Scholars Address wide impact of unconscious bias; promote racial healing and racial equity

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Healing for Democracy Conference was hosted by W.K. Kellogg Foundation New Orleans



NEW ORLEANS Leading social justice scholars said  that “unconscious bias” is a major obstacle for communities across the United States because negative racial stereotypes can      unknowingly prompt discriminatory actions and attitudes impacting the lives of people of color.


At the Healing for Democracy conference hosted by the W. K. Kellogg Foundation (WKKF), a panel – moderated by Maria Hinajosa, anchor and managing editor of NPR’s Latino USA – discussed the role that unconscious bias plays in access to employment opportunities, school discipline action, immigration, health care access, criminal justice and social opportunities for African Americans, Latinos, Asian American and Pacific Islanders and Native Americans.


Hinojosa said it is “irrefutable” what is happening in America today. “We are clearly becoming a more multicultural, multiracial, mixed country. That is the future.” But she noted that the changing demographics are causing tension and fear among the majority. “There’s an element of unconsciousness there,” she said, “but there’s also an element of consciousness which is saying – at this moment I’m in the world of being a non-Hispanic Anglo…I don’t want to become a minority.”


One panelist, Dr. David Williams, professor of African and African American Studies at Harvard University, cited studies documenting that when Latinos and African Americans were treated by physicians for a broken bone in their leg, they received pain medication significantly less often than white patients with the same injury.


“How on earth do we make sense of this?” Dr. Williams asked. “How is it possible that for the best trained medical workforce in the world to produce… care that appears to be so discriminatory? The answer: unconscious discrimination. Research shows that when one holds a negative stereotype about a group and meets someone from that group, without their conscious awareness, it is an unconscious process and it is automatic. They will treat that person differently and honestly not know that they did it.”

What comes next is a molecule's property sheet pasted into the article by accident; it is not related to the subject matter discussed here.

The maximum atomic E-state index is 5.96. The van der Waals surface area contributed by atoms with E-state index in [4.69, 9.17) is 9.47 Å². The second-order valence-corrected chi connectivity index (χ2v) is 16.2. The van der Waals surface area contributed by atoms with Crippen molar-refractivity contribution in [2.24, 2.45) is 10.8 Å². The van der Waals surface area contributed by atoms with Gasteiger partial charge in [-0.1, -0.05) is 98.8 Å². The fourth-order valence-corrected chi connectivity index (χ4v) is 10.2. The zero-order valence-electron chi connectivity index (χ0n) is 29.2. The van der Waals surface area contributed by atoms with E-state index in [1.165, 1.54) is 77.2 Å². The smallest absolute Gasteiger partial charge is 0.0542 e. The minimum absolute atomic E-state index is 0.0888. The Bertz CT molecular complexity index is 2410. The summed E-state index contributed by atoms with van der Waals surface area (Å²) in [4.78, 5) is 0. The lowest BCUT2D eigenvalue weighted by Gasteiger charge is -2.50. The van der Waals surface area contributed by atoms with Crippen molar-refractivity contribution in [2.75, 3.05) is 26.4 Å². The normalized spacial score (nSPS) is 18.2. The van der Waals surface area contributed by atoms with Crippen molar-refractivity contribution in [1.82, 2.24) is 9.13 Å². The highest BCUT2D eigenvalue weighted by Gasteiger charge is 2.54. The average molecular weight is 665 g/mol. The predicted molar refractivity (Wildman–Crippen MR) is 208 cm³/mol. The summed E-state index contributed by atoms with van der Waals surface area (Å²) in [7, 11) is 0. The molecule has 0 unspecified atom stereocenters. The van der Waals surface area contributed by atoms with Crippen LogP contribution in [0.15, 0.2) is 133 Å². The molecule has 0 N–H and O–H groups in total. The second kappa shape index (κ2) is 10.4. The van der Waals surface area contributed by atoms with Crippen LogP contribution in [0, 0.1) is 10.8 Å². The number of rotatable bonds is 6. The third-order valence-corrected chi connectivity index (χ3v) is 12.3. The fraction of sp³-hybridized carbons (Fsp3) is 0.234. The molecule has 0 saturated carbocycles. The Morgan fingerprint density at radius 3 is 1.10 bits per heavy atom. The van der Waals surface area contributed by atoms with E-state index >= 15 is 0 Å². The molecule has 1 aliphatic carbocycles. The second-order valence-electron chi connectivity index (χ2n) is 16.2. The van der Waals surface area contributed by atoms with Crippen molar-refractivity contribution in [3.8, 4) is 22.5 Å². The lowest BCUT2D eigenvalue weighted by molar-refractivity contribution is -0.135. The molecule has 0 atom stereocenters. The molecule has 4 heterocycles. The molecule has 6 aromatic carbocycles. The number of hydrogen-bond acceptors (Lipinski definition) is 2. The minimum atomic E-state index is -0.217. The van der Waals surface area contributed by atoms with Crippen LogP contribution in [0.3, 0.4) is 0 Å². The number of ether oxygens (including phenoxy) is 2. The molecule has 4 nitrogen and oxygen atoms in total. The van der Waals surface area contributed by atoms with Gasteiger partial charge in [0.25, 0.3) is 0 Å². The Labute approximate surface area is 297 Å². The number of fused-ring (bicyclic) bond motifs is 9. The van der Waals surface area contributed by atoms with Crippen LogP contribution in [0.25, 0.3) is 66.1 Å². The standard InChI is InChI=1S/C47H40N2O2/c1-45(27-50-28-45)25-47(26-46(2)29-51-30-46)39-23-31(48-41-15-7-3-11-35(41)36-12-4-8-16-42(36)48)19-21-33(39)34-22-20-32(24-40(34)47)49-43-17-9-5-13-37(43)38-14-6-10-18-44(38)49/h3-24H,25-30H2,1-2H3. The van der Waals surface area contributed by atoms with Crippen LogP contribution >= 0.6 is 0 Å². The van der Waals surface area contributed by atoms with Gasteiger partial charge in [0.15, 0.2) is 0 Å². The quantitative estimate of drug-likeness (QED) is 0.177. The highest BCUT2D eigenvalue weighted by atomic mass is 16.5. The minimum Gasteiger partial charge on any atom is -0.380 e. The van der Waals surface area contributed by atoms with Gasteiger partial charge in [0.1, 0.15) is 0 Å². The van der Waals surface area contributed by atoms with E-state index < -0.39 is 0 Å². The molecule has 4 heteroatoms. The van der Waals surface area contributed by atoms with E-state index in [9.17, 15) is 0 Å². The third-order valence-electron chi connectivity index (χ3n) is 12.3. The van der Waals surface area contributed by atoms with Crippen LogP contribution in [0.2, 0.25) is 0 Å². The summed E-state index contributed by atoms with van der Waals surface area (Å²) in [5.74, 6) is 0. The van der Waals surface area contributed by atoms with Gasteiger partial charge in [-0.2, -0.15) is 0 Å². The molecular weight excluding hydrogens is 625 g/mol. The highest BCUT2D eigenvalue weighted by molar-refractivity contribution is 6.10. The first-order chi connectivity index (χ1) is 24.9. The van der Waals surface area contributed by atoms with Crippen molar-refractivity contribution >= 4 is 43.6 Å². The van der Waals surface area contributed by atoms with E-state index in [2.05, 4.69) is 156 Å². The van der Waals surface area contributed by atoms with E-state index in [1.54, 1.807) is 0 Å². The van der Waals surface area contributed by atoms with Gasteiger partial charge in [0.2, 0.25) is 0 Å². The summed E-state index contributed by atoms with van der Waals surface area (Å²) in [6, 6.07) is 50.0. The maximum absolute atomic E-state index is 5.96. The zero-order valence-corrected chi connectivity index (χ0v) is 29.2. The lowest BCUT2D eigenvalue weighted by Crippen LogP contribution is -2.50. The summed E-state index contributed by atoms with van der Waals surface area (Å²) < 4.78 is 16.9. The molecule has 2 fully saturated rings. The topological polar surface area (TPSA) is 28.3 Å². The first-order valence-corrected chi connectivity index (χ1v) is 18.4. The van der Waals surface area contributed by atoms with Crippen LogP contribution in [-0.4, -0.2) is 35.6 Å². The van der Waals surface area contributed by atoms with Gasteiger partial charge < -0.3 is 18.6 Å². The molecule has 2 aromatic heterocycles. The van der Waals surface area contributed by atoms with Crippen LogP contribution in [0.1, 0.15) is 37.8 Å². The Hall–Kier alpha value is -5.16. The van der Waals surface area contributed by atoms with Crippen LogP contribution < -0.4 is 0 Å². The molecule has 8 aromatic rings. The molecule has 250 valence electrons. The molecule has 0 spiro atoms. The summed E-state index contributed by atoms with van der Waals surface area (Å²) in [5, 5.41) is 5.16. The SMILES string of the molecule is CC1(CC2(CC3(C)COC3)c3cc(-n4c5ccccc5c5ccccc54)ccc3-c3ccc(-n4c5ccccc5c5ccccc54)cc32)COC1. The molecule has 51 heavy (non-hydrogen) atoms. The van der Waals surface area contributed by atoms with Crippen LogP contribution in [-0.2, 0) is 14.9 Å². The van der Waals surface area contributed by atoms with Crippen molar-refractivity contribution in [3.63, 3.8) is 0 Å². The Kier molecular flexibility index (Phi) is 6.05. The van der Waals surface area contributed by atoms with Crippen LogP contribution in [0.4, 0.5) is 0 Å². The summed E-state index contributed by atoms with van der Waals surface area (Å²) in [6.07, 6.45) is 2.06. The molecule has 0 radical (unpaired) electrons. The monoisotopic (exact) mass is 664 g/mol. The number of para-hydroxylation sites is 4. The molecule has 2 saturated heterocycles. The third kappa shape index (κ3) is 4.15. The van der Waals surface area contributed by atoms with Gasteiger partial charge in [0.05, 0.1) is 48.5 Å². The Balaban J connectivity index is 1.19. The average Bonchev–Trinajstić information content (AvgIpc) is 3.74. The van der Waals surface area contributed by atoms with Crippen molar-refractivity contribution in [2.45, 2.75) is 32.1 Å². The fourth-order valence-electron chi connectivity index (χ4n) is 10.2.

Dr. Williams noted that most Americans would resist a label saying they are discriminating, but he added, “Welcome to the human race. It is a normal process about how all of us process information. The problem for our society is that the level of negative stereotypes is very high.”


Understanding the power of unconscious bias has emerged as a new mission for leaders and advocates working to bring racial healing and racial equity to communities across the U.S.


Dr. Gail Christopher, vice president for program strategy at the Kellogg Foundation, explained that centuries of a racial hierarchy in America has left its mark on our society, especially pertaining to how people of color are perceived by whites. “Our society assigns value to groups of people,” she said. “It is a process that is embedded in the consciousness of Americans and impacted by centuries of bias.”


During the discussion today, panelists shared insights demonstrating how people make unconscious decisions. Dr. Phillip Goff, assistant psychology professor at UCLA, showed examples ofhow law enforcement officials can be motivated by unconscious bias not only to race, but also to what they perceive as threats to their masculinity.


Moreover, Rachel Godsil, director of research for the American Values Institute, maintained that many Americans believe that racism no longer exists and want to be colorblind and not even discuss race. “That is an illusion,” Godsil said, “and not what people of color are looking for.”


The last panelist, john powell, director of the Haas Center for Diversity and Inclusion and Robert D. Haas Chancellor’s Chair in Equity and Inclusion at the University of California Berkeley, closed the session sharing several examples of how our mind looks at pictures, images and the world around us, and the impact on our unconscious. He said, ” the fact that we have these deep, unconscious biases – and it’s conflicted around race … we can be primed to be racially fair, we can be primed to be racially anxious – and it doesn’t make us a racist. It makes us human. And if we’re going to address it, we have to acknowledge that.


This convening is part of the WKKF’s America Healing work that provides grants for organizations to promote racial healing and racial equity to improve the lives of vulnerable children in communities.


For more information about America Healing, visit


W.K. Kellogg Foundation


The W.K. Kellogg Foundation (WKKF), founded in 1930 as an independent, private foundation by breakfast cereal pioneer, Will Keith Kellogg, is among the largest philanthropic foundations in the United States. Guided by the belief that all children should have an equal opportunity to thrive, WKKF works with communities to create the conditions where vulnerable children can realize their full potential in school, work and life.


The Kellogg Foundation is based in Battle Creek, Mich., and works throughout the United States and internationally, as well as with sovereign tribes. Special emphasis is paid to priority places where there are high concentrations of poverty and where children face significant barriers to success. WKKF priority places in the U.S. are in Michigan, Mississippi, New Mexico and New Orleans; and internationally, are in Mexico and Haiti. For more information, visit



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